Like the businesses it targets, the world of cybercrime has become a highly organized and professional ecosystem. It borrows from companies their agility and their processes, and tries to create an ecosystem to pool attacks and improve its efficiency.
Historically, cybercrime was born out of amateurism and the egotistical desire to achieve exploits. The oldest remember the first pirates, students in general, alone behind their screens, tweaking code to bypass almost non-existent countermeasures. Since then, greed has taken over and cybercriminals have become more professional. They have set up complex organizations, developed reusable tools and adopted processes that have enabled them to industrialize their activities. They are now taking the next step, which is creating a true cybercrime ecosystem.
According to a study by Kaspersky’s cybersecurity experts, the world of cybercrime is structured as a vast ecosystem of providers who sell services to each other. “Some groups of cybercriminals go even further and do not hesitate to create real marketplaces, they explain, like the one that the Sodinokibi group has recently used to sell stolen data, or even to create alliances and partnerships like recently claimed the group behind the Maze ransomware on its website. ” If this continues like this, it is not impossible that we will soon see mergers and acquisitions (!).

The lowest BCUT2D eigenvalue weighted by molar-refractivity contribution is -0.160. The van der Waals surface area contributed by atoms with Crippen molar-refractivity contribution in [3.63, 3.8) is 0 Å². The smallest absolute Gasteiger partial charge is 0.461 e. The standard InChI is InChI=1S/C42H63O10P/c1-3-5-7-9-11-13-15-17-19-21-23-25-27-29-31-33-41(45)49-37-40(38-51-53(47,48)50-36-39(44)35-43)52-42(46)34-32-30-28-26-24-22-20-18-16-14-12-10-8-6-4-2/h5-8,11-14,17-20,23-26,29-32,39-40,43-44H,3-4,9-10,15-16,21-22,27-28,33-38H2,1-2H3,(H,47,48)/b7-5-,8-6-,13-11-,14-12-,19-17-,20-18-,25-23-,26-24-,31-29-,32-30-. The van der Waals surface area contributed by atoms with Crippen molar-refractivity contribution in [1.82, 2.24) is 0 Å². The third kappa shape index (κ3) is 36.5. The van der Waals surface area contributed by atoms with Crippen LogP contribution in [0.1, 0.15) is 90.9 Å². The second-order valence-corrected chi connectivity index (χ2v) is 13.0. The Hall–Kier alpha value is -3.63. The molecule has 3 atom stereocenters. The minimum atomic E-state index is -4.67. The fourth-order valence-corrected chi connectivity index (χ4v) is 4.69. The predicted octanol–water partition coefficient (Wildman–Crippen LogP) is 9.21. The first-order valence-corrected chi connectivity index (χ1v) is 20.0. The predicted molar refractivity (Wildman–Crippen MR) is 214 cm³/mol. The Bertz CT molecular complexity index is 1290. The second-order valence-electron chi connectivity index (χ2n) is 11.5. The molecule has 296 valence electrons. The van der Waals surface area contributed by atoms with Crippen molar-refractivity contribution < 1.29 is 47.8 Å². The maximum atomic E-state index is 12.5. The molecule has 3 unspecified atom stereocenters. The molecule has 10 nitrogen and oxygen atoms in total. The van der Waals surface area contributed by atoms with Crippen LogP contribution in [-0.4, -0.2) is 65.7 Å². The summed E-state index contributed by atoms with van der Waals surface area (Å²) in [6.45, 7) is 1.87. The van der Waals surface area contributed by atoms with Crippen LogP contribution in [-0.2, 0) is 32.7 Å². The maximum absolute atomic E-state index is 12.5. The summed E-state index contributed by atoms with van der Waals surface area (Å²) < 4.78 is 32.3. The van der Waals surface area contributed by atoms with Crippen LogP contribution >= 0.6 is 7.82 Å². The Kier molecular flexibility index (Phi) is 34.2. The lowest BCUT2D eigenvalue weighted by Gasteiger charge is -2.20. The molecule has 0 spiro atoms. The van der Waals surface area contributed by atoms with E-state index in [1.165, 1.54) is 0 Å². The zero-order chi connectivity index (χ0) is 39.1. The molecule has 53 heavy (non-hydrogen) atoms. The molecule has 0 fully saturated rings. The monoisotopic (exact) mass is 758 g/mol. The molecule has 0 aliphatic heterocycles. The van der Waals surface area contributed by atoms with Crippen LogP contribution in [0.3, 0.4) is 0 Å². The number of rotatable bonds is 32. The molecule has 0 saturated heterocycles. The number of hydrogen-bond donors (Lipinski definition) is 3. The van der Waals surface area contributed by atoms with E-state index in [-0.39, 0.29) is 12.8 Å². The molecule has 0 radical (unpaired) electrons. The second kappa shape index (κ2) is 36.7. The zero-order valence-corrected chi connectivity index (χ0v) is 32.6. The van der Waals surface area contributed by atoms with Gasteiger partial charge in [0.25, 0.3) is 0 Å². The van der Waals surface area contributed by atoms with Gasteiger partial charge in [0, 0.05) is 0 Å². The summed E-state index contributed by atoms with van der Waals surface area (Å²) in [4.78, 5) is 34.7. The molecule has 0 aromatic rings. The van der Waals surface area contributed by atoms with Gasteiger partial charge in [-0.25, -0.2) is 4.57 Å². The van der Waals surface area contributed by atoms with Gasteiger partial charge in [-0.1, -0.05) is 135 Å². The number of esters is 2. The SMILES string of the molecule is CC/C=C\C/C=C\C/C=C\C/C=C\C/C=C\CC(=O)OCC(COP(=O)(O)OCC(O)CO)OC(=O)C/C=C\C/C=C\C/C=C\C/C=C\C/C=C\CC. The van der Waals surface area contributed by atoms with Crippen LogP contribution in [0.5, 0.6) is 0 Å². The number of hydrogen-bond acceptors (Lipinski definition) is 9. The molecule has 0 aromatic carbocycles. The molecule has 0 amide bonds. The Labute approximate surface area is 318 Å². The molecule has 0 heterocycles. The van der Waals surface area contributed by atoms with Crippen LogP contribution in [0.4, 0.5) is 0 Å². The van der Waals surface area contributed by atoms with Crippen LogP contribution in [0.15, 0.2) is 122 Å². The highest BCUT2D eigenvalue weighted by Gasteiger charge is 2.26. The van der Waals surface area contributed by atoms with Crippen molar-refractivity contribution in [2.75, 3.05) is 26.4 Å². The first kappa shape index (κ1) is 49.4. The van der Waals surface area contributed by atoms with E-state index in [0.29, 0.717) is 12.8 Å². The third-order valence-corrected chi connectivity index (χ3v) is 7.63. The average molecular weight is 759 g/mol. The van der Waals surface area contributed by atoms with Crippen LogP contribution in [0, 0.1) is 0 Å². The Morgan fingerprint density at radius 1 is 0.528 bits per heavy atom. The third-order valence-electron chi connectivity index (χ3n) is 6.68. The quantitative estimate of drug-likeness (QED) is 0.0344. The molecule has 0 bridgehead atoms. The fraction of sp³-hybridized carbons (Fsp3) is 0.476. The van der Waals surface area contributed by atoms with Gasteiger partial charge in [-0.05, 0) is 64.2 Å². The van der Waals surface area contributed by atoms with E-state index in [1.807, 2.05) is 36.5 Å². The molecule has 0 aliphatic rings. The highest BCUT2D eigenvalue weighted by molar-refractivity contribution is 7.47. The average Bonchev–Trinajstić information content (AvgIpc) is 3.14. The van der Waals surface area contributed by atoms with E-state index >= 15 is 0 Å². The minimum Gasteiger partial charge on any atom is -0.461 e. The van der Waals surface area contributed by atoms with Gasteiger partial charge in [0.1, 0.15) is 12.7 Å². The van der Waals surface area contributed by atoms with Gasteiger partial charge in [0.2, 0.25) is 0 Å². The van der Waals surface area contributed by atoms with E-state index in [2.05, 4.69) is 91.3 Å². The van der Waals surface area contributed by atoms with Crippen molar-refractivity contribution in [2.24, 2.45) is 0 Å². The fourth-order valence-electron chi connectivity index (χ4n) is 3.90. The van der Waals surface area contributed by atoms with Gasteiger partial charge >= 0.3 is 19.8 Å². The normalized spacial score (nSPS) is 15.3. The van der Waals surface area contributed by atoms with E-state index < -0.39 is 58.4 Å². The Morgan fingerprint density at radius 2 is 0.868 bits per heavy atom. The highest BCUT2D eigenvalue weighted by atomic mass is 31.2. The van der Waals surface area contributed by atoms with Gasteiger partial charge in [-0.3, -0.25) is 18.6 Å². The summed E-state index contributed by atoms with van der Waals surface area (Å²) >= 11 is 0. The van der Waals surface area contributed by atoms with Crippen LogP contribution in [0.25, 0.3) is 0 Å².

According to Kaspersky, the fact of attacking companies, which invest more and more efforts and means in countermeasures, obliges cybercriminals to pool their means to break through the defenses put in place. Corporate defenses cannot be broken through by the same means as those used against individuals, and the random installation of malware by unsuspecting employees is not enough, the report said.
“An essential point to keep in mind is that an attack on a company is not by chance: it is a complex operation resulting from the action of a complete value chain, from intrusion into corporate system up to the ransom note or data theft, including the installation of malware. And each of these steps can be carried out by different groups, ”analyzes Ivan Kwiatkowski, cybersecurity researcher at Kaspersky.
The owner of a network of infected machines has several options for taking advantage of it, the report said. It can implement the following actions:
- infrastructure as a Service (IaaS): infected machines are used as relays for other attacks, or to store illegal content;
- crimeware as a service: sale of services related to cybercrime, such as the organization of DDoS attacks or distribution of spam from infected machines;
- malware as a Service: installation of customer-supplied malware on infected computers (usually billed according to the number of installations);
- splitting of infected machines into lots, “pack of 1000 victims in France” for example, and sale of direct access.